This Unicorn Thrives on Salad. Investors Supply the Other Greens
Sweetgreen, the fast-casual salad chain, has raised $150 million in its latest round of financing, bringing the valuation of the company to $1.6 billion, solidly in “unicorn” territory. Lone Pine Capital and D1 Capital Partners co-led the funding round.
The Washington, D.C.-based company plans to use the capital to expand its reach into more U.S. cities, such as Denver, Austin and Miami, with additional retail stores. Another area of expansion: “Outpost” locations, which are designated areas in office buildings where people can pick-up the Sweetgreen’s salads they’ve ordered online.
The company’s trio of 30-something founders said the plan was to operate 110 brick-and-mortar stores by the end of this year and 120 more of its Outpost spots, according to an interview with Fortune in July.
“We’re building a new type of food company and a sustainable supply chain to challenge how we think about real food, explore innovative new retail formats, and elevate the consumer experience,” Jonathan Neman, CEO of Sweetgreen, said in a statement announcing the deal. “This foundation will allow us to push boundaries and broaden our impact, doing even more with our suppliers, partners, and technology so that together we can bring about industry-wide change.”
The company will also be rolling out a delivery service through its app in 2020.
Sweetgreen has now raised over $500 million in funding since its inception in 2007. Its valuation crossed $1 billion in November when it brought in $200 million in a previous financing round.
When companies like Sweetgreen are valued this high, it opens up yet more doors for investment opportunities, said Anat Alon-Beck, a professor at Case Western Reserve University who studies these “unicorns” — private companies whose values exceed $1 billion.
“Once you cross that threshold and you become a unicorn, a lot more investors come forward and say, ‘Hey, I want more of that pie,” Alon-Beck told Fortune. “Once you’re on that list, you’re golden — you’ve made it into the club.”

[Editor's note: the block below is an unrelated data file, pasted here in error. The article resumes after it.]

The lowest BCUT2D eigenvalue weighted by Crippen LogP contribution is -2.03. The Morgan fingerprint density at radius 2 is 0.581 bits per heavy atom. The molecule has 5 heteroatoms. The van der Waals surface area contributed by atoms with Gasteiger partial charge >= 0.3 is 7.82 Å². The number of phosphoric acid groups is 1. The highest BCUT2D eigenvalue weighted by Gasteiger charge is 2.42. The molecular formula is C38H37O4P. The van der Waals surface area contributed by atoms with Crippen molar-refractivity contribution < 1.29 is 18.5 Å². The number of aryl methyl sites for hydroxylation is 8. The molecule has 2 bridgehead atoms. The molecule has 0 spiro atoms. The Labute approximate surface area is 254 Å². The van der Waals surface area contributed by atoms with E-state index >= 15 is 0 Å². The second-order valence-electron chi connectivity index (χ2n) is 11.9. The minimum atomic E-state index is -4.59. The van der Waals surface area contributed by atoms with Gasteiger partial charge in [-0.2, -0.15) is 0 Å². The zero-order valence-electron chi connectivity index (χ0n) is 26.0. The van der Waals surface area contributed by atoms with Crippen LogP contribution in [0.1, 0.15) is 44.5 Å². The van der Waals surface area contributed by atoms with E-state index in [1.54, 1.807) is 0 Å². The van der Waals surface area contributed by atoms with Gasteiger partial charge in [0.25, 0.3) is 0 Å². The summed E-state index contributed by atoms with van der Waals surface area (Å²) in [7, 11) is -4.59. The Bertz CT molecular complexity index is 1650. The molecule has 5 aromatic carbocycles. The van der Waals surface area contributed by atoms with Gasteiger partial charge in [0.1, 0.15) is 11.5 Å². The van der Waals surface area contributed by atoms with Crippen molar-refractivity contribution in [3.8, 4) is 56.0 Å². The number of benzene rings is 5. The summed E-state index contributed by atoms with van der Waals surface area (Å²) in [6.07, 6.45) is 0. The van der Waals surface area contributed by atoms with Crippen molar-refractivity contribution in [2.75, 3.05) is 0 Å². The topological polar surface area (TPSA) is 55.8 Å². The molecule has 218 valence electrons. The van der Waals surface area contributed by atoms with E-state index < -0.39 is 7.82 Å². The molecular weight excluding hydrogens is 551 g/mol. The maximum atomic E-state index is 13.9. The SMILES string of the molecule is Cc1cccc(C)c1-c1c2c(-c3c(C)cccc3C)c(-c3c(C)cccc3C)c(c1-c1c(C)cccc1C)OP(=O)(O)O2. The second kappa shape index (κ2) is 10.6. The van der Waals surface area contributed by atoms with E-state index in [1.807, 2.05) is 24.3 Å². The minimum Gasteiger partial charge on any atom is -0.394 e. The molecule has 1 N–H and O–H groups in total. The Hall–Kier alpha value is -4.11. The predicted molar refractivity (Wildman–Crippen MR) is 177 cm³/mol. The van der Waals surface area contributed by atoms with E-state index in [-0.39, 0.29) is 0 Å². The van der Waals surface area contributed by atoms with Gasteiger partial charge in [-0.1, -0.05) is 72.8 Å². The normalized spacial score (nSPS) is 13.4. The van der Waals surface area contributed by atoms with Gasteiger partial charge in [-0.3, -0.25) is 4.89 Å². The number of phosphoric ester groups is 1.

Sweetgreen has been a leader in the booming vegetable-centric meal market. Technomic, a research and consulting firm specializing in the foodservice industry, estimates Sweetgreen revenues topped $158 million in 2018. By comparison, it had Chopt ranked second with revenues of $98.1 million.
The overall market has seen an uptick in sales since 2014 with an almost 130% increase in a four-year span, to $686 million a year ago. These numbers pale in comparison to burger giants—McDonald’s drew in $8 billion in revenue last year—but experts say customers are turning toward all-natural foods.
“It’s all about this path to purity,” said David Portalatin, food-industry analyst for the NPD Group, a market research firm, told Fortune in July. “Consumers want foods that are real, authentic, minimally processed. These companies are meeting those needs for consumers and making it convenient.”
Co-founded by Neman, Nathaniel Ru and Nicolas Jammet, Sweetgreen has grown rapidly in its 12 years by leveraging its ability to meet its customers’ needs by getting inventive about distribution and delivery channels. It’s also infused technology into the fabric of the company.
Sweetgreen plans to utilize blockchain technology to give patrons a front-row seat to its supply chain, meaning customers will be able to see from where their food is sourced.
All this has investors excited about Sweetgreen’s potential growth, especially if the company ever decides to go public.
“We’re investing here with the hopes that this will be a public company one day,” Kelly Granat, a portfolio manager at Lone Pine Capital, said in an interview with The Wall Street Journal.
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